Page 1:Graphics Card Technology
Page 2:Glossary Of Basic Graphics Terms
Page 4:Graphics Processor Architecture: Features
Page 5:Texture Mapping Units (TMUs)
Page 6:Graphics Processor Architecture: Technology
Page 7:Local Graphics Memory
Page 8:Memory Types
Page 9:Graphics Card Interface
Page 10:Multi-Card Solutions
Page 11:Visual Features
Page 12:HDR Lighting & OpenEXR HDR
Texture Mapping Units (TMUs)
Textures need to be addressed and filtered. This job is done by TMUs that work in conjunction with pixel and vertex shader units. It is the TMU's job to apply texture operations to pixels. The number of texture units in a graphics processor is used when comparing two different cards for texturing performance. It is reasonable to assume that the card with more TMUs will be faster at processing texture information.
Raster Operator Units (a.k.a. ROPs)
The raster operation processors are responsible for writing pixel data to memory. The speed at which this is done is known as the fill rate. ROPs and fill rates used to be a much more important metric in the early days of 3D graphics cards. While the job of the ROPs is important, it is not really a performance bottleneck as much as it once was, and is not used as a relative performance indicator to good effect at this time.
Pipeline is a term used to describe the graphics card's architecture, and it provides a generally accurate idea of the computing power of a graphics processor.
A pipeline isn't formally accepted as a technical term. There are different pipelines within a graphics processor as there are separate functions being preformed at any given time. Historically, it has been referred to as a pixel processor that is attached to a dedicated TMU. Graphics cards like the Radeon 9700 had eight pixel processors, each attached to a single TMU, and as such it was considered an eight-pipeline card.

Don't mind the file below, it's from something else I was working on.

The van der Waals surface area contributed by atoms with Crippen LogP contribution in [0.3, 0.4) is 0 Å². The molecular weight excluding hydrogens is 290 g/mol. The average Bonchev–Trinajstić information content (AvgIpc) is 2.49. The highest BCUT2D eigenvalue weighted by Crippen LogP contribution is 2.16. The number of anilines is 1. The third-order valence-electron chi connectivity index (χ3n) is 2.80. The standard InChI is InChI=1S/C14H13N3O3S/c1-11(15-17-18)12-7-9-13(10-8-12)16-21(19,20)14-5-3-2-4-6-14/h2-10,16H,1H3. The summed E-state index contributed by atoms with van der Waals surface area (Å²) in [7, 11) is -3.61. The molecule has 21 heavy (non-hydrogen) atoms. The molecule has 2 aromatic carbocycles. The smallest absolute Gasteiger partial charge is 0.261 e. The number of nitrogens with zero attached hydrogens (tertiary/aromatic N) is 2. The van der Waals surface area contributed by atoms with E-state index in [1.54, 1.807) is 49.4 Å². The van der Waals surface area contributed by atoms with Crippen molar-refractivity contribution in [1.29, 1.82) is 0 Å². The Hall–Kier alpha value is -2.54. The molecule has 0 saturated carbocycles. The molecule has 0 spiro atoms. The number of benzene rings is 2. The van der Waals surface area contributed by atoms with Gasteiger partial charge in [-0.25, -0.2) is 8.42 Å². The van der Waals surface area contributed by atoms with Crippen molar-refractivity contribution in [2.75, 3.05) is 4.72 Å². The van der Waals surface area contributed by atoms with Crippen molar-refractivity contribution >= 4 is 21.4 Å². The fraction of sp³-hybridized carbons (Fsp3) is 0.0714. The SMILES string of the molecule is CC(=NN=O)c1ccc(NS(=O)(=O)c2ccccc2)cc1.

The term pipeline no longer accurately describes some of the newer graphics processor architectures. Processors have a fragmented structure compared to past designs. ATI, with its X1000 series graphics card, was the first to deviate from this norm in order to achieve performance boosts through substructures optimizations. Some units are used more than others, and in an effort to increase the processor's entire performance, they attempted to find a "sweet spot" in the number of units needed for optimum efficiency without the need for excess silicon. In this architecture the name pixel pipeline lost its meaning as pixel processors were no longer attached to single TMUs. For example, ATI's Radeon X1600 graphics processor has 12 pixel shader units and only four TMUs. It can not accurately be described as either a 12-pipeline architecture, nor can it accurately be described as a 4-pipeline architecture, although it is often referred to as either.
As such, the number of pipelines in a graphics processor is usually used to compare two different cards (other than ATI's X1x00 series). For example, when comparing a card with 24 pipelines and a card with 16 pipelines, it is reasonable to assume that the graphics card with 24 pipelines will be generally faster.
- Graphics Card Technology
- Glossary Of Basic Graphics Terms
- Graphics Processor Architecture: Features
- Texture Mapping Units (TMUs)
- Graphics Processor Architecture: Technology
- Local Graphics Memory
- Memory Types
- Graphics Card Interface
- Multi-Card Solutions
- Visual Features
- HDR Lighting & OpenEXR HDR